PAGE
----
With all the networking sites out there, LinkedIn is still my favorite resource to recommend to my clients. And while I know that not everyone is as jazzed as I am about Linkedin (as a career coach, I can’t help it!), it’s powerful and worth learning.
Not only can you view an array of opportunities on the market, but you can also put your best self forward by highlighting previous projects. There’s even a “LinkedIn Learning” section where you can brush up on new skills based on your interests.
Watch on Forbes:
Who knew a social site could offer so much?
LinkedIn is a powerful tool, but it isn’t one to use passively. Updating your profile to be 100% complete is already a given, but if you leave your account untouched for days, you can’t expect prospective employers to come flocking your way, let alone your dream job. Instead, make LinkedIn work for you by following these tips.
Update your profile to reflect what you’re looking for.
Your title should be easy for recruiters to grasp and reflect what you’re looking for in your next job, not what you’re currently doing. After you’ve found jobs you’re interested in, add keywords throughout your profile that show you’re a match to the positions for which you’ll be applying. Make sure your profile summary includes the most relevant skills you havefor the jobs you want. If you’re able to say that you’re looking for a new opportunity, put that there too! And be specific. Worried about blasting all your connections every time you make a profile change? You can turn off profile updates so that everyone (achem, your boss) isn’t notified every time you make a change.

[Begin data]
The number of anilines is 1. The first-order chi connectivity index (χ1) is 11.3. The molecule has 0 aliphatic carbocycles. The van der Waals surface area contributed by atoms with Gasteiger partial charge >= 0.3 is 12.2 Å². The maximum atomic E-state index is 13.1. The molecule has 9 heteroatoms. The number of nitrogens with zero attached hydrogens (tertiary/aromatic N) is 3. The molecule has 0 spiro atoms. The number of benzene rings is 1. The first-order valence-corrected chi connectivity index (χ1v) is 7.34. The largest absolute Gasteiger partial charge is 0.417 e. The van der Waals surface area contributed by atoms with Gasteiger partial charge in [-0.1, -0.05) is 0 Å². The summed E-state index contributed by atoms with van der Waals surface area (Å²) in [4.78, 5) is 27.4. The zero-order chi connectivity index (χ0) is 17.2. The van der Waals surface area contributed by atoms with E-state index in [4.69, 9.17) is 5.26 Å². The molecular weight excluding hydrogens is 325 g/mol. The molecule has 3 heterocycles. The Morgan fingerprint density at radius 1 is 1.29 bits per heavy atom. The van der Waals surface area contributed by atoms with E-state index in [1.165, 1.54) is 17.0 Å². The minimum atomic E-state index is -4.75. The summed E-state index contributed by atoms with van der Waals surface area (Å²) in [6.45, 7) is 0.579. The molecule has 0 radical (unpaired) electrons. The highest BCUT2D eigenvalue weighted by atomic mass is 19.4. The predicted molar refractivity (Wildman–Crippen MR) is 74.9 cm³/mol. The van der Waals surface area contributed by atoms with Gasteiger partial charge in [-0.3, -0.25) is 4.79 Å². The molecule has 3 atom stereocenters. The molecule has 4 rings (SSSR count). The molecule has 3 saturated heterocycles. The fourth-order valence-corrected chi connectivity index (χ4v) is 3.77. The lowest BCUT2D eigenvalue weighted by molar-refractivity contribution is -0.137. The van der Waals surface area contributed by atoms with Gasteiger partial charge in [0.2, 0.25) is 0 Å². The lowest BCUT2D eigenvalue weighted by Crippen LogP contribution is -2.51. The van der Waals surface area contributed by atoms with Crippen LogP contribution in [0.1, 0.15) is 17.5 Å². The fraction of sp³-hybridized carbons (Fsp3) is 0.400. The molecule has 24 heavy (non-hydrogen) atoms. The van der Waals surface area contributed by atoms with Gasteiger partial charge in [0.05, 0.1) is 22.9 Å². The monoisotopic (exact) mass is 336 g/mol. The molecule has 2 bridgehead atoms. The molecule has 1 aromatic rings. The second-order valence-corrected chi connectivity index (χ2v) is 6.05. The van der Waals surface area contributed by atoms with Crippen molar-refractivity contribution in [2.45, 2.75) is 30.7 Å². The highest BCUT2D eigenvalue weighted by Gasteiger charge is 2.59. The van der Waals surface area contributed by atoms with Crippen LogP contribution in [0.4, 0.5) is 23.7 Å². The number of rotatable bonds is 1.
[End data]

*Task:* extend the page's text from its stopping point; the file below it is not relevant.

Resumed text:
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Network with those working at your desired place of employment.
Don’t just apply for a job and then sit back, hoping that someone will contact you. Follow those dream companies that you aspire to work for. Join relevant professional groups and interact within the community to show off your smarts and savvy insights. Reach out to people in your network that work for employers that you’d like to work for, ideally through a warm introduction. It’s important to build relationships. Just make sure not to overask of strangers and follow the rules of networking on social media. Making a positive impression is critical since you never know who might put in a good word for you with HR or the hiring manager.
Above all, keep it professional.
While LinkedIn is a social networking site, your profile photo should be different than the one you’re using on Facebook. Hire a photographer to get a professional headshot and use that one instead. It will go a long way. This will show recruiters and prospective employers that you’re taking your job hunt seriously. The same goes for your cover photo. Please don’t show yourself drinking a cocktail on the beach at sunset — unless of course you’re trying to promote for a liquor company. And spare employers the glance of a chopped off selfie you took with you and your friends! Think about what type of persona you’re trying to convey.
There are more than 6.5 million job listings on LinkedIn, so the odds are pretty good that your dream job is on there. The key is knowing how to show that you’re a good match online, and then rocking prospective employers with your skills once you land the interview.
Now, it’s time to update that profile picture, please.[“Source-forbes”]